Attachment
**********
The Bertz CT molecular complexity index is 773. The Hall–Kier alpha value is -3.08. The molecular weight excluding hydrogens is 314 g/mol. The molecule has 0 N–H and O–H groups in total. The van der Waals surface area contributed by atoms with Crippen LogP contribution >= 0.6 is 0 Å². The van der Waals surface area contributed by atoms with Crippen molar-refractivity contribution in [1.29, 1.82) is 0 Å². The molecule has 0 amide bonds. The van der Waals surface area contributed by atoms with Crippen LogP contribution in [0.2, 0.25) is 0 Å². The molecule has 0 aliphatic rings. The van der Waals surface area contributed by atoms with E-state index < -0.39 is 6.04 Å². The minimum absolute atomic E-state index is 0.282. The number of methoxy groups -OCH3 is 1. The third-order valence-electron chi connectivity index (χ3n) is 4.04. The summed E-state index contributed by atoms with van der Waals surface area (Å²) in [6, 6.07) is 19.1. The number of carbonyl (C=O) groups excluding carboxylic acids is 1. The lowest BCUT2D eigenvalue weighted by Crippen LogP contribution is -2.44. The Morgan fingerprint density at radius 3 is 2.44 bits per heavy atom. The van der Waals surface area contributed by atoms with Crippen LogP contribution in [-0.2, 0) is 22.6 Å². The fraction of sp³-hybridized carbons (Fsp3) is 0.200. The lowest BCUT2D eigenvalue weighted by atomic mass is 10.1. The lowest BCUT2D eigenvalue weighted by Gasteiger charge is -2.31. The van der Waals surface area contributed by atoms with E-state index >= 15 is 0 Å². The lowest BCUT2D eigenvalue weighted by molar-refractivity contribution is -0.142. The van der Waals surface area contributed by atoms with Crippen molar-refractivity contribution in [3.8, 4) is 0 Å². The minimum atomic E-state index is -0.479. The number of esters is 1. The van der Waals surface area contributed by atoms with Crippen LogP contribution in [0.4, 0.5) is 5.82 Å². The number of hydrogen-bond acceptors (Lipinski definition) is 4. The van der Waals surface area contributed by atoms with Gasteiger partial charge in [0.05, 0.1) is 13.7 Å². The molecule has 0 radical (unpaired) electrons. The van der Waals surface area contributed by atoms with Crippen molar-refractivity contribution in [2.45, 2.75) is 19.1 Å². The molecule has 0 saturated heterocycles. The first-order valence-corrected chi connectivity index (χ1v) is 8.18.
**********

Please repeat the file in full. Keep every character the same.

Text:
The Bertz CT molecular complexity index is 773. The Hall–Kier alpha value is -3.08. The molecular weight excluding hydrogens is 314 g/mol. The molecule has 0 N–H and O–H groups in total. The van der Waals surface area contributed by atoms with Crippen LogP contribution >= 0.6 is 0 Å². The van der Waals surface area contributed by atoms with Crippen molar-refractivity contribution in [1.29, 1.82) is 0 Å². The molecule has 0 amide bonds. The van der Waals surface area contributed by atoms with Crippen LogP contribution in [0.2, 0.25) is 0 Å². The molecule has 0 aliphatic rings. The van der Waals surface area contributed by atoms with E-state index < -0.39 is 6.04 Å². The minimum absolute atomic E-state index is 0.282. The number of methoxy groups -OCH3 is 1. The third-order valence-electron chi connectivity index (χ3n) is 4.04. The summed E-state index contributed by atoms with van der Waals surface area (Å²) in [6, 6.07) is 19.1. The number of carbonyl (C=O) groups excluding carboxylic acids is 1. The lowest BCUT2D eigenvalue weighted by Crippen LogP contribution is -2.44. The Morgan fingerprint density at radius 3 is 2.44 bits per heavy atom. The van der Waals surface area contributed by atoms with Crippen LogP contribution in [-0.2, 0) is 22.6 Å². The fraction of sp³-hybridized carbons (Fsp3) is 0.200. The lowest BCUT2D eigenvalue weighted by atomic mass is 10.1. The lowest BCUT2D eigenvalue weighted by Gasteiger charge is -2.31. The van der Waals surface area contributed by atoms with E-state index >= 15 is 0 Å². The lowest BCUT2D eigenvalue weighted by molar-refractivity contribution is -0.142. The van der Waals surface area contributed by atoms with Crippen molar-refractivity contribution in [3.8, 4) is 0 Å². The minimum atomic E-state index is -0.479. The number of esters is 1. The van der Waals surface area contributed by atoms with Crippen LogP contribution in [0.4, 0.5) is 5.82 Å². The number of hydrogen-bond acceptors (Lipinski definition) is 4. The van der Waals surface area contributed by atoms with Gasteiger partial charge in [0.05, 0.1) is 13.7 Å². The molecule has 0 radical (unpaired) electrons. The van der Waals surface area contributed by atoms with Crippen molar-refractivity contribution in [2.45, 2.75) is 19.1 Å². The molecule has 0 saturated heterocycles. The first-order valence-corrected chi connectivity index (χ1v) is 8.18.